Jeffrey, a senior adviser to Secretary of State Condoleezza Rice and the State Department’s coordinator for Iraq. “But rather, it may be the only way, absent the kind of industrial-strength oppression we saw under Saddam, to hold a country together.” Asked whether the vote will speed up U.S. troop withdrawal from Iraq, Jeffrey said “no,” but added that “the political process is very important for defeating the insurgency”—expressing the hope that security would improve as indigenous insurgents would be drawn into politics, and foreign terrorists isolated.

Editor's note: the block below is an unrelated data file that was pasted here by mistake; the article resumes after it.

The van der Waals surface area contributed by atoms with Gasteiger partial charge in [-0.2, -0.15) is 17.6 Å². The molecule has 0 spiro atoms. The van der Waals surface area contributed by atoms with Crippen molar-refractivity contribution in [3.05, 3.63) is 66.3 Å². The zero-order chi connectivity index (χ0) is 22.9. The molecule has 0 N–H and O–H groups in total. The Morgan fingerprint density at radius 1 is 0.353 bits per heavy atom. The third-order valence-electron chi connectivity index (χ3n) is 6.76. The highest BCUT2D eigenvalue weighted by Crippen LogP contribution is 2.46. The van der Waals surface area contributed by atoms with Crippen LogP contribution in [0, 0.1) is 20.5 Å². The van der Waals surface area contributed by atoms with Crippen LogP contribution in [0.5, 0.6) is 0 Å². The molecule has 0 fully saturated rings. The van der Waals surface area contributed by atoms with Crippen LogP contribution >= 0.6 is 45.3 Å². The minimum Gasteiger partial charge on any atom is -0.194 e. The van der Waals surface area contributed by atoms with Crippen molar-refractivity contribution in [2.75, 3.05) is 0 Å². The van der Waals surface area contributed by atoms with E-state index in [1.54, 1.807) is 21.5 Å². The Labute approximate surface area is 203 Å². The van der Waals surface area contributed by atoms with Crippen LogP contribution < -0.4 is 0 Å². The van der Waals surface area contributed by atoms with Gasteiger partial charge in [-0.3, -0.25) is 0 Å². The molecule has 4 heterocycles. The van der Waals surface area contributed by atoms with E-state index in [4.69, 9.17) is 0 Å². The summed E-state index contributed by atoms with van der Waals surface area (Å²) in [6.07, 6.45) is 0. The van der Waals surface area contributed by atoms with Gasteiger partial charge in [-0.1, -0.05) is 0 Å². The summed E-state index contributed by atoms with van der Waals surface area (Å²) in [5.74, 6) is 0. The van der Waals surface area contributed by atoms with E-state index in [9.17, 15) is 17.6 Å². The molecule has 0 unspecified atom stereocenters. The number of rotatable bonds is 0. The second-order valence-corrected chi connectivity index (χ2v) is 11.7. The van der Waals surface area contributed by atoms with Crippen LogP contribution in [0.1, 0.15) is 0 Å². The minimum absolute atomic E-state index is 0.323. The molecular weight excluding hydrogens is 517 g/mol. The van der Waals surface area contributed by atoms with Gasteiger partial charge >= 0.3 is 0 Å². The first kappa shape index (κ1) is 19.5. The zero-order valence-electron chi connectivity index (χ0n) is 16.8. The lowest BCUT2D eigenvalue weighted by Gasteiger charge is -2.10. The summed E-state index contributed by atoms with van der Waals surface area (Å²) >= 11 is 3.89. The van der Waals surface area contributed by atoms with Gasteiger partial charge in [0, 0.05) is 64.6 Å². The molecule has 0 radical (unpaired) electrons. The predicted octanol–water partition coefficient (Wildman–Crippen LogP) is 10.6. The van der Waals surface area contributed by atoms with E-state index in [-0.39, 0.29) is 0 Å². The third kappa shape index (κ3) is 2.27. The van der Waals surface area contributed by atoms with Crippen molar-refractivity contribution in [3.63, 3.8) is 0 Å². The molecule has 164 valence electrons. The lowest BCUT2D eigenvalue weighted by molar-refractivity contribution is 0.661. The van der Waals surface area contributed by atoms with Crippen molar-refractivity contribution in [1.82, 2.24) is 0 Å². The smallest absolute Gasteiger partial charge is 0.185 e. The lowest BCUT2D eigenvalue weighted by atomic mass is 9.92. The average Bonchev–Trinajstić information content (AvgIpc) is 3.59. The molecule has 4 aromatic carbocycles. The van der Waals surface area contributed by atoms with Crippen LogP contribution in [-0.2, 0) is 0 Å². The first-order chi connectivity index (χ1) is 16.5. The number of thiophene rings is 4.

There are former optimists, though, who do not share such high hopes. Kanan Makiya, one of Iraq’s best known dissidents, is the founder of the Iraq Memory Foundation, intended to preserve for all time the evidence of Saddam’s atrocities. In more promising times, he visited the Oval Office on the day U.S. troops pulled down Saddam’s statue in